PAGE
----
Keeping Score

The opinions offered to me regarding keeping score during practice are mixed. There is a camp that advocates never keeping score. There is another camp that promotes keeping score. Something, not all the time,  I record practice scores and for a number of reasons.

Collecting scores

The primary reason is so that in competition, I am accustom to having a score in my head. The score needs to become a number that doesn’t lead to pressure. What I don’t want is to be in competition and worry about the score. By practicing scoring, I teach myself to record the number after each end, and then forget about it. In this effort, I record the number for each end and don’t look at the total. I’ll total the score once I have completed the session. In this manner, I am teaching myself to not focus on the score.

There are even apps for tracking your score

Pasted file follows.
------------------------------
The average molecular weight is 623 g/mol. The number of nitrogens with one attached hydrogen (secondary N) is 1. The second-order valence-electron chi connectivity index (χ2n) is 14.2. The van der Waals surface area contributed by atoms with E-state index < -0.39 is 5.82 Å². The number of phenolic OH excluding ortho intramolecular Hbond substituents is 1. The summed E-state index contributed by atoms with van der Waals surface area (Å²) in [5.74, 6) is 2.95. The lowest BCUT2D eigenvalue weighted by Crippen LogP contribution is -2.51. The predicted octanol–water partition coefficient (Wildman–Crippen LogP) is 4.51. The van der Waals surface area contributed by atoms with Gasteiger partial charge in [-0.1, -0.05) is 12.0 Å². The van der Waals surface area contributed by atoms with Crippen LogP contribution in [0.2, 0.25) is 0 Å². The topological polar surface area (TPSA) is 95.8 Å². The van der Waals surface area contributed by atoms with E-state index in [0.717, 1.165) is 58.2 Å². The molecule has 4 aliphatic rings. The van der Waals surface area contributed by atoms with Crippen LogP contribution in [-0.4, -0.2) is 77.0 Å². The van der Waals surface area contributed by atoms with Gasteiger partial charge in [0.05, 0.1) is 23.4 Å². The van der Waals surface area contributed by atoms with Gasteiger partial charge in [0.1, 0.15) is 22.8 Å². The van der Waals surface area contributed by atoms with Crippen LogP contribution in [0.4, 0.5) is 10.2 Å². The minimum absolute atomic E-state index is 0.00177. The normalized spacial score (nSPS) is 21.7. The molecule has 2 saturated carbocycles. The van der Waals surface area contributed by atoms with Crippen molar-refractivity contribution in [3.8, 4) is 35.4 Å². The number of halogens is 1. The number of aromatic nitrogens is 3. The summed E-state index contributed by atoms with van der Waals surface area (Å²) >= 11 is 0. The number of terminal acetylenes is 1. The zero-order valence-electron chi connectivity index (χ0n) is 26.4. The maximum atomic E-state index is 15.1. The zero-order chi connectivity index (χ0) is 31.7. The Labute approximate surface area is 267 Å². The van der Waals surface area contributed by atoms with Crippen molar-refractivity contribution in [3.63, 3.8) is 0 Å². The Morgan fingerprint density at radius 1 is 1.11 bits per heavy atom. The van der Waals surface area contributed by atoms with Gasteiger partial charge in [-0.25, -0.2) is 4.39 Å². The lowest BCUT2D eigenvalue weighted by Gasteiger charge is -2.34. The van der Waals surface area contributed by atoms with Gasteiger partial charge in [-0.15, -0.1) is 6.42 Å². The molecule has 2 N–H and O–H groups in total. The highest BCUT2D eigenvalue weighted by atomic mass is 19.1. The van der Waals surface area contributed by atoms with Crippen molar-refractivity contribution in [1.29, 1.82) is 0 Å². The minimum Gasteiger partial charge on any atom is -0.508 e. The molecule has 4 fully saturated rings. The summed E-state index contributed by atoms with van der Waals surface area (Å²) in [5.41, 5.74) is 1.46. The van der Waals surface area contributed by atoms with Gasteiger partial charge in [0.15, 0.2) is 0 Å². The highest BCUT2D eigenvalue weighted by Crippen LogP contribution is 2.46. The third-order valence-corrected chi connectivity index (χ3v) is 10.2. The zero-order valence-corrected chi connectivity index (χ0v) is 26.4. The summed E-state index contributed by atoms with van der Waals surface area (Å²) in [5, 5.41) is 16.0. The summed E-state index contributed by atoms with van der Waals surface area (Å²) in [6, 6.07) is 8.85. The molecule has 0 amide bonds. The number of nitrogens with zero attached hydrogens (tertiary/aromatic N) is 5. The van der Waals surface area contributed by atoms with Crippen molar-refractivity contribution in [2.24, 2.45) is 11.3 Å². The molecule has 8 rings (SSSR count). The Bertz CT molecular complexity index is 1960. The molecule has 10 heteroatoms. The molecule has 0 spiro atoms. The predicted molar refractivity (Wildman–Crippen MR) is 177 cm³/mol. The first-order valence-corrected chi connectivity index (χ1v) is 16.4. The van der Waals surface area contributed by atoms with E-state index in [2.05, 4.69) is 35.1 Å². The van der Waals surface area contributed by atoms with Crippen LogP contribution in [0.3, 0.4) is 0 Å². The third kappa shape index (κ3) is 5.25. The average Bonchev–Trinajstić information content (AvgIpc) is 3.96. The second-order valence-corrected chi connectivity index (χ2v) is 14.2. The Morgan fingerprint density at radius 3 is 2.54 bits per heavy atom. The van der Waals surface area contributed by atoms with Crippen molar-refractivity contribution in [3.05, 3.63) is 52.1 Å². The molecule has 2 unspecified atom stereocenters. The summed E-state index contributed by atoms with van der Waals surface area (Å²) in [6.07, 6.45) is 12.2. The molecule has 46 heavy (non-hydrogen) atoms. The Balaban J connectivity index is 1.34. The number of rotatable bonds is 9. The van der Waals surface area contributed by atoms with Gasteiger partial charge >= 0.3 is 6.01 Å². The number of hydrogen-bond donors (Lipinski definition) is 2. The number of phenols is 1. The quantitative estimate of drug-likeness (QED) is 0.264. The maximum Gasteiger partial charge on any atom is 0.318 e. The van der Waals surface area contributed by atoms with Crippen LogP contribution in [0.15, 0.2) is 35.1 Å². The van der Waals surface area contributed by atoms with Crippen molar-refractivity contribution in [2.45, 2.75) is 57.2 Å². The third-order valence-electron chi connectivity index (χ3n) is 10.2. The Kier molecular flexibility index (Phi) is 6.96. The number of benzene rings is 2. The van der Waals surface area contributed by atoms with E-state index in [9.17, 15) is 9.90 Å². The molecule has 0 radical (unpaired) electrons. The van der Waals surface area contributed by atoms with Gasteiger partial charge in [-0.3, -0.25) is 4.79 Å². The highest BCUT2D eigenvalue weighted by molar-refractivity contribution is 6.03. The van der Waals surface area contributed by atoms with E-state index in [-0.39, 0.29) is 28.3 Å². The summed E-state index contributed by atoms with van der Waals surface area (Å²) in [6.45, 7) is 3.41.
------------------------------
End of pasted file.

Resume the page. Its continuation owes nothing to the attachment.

The second reason is to see where I set against other archers. For major indoor tournaments, scores are posted. At the moment, I am preparing for an indoor tournament and it is nice to have an idea of where I’d place today, and to set a goal for the competition.

In competition, I know to set a realistic goal. For example, if I am not shooting 60 X’s in practice, it is unlikely I will do so in near competition. At this point, that doesn’t cause me to worry. I go into each match to shoot my best to hit the X on every shot.

When I began shooting I shot below 460, today I shoot on average 560 (without adding a point for each X, 600 is max score). By watching my score I can evaluate progress. What my data reveals is that there has been an 18% improvement of my shooting scores on a FITA 3-spot over the past 12 months. The scores are collected about once a week.


Practice is 5 to 6 days a week. As such, my scoring sessions represent 20% of my practice days. The other days I work on form, distance shooting, judging yardage, and when possible shooting 3D targets rather than paper. The primary objective with taking score is the first reason, to become accustom to tracking score while in competition. Duplicating, as close as possible to an actual event helps during a tournament. It is also reassuring to monitor progress and have an objective measure of where I’ve been and where I need to improve.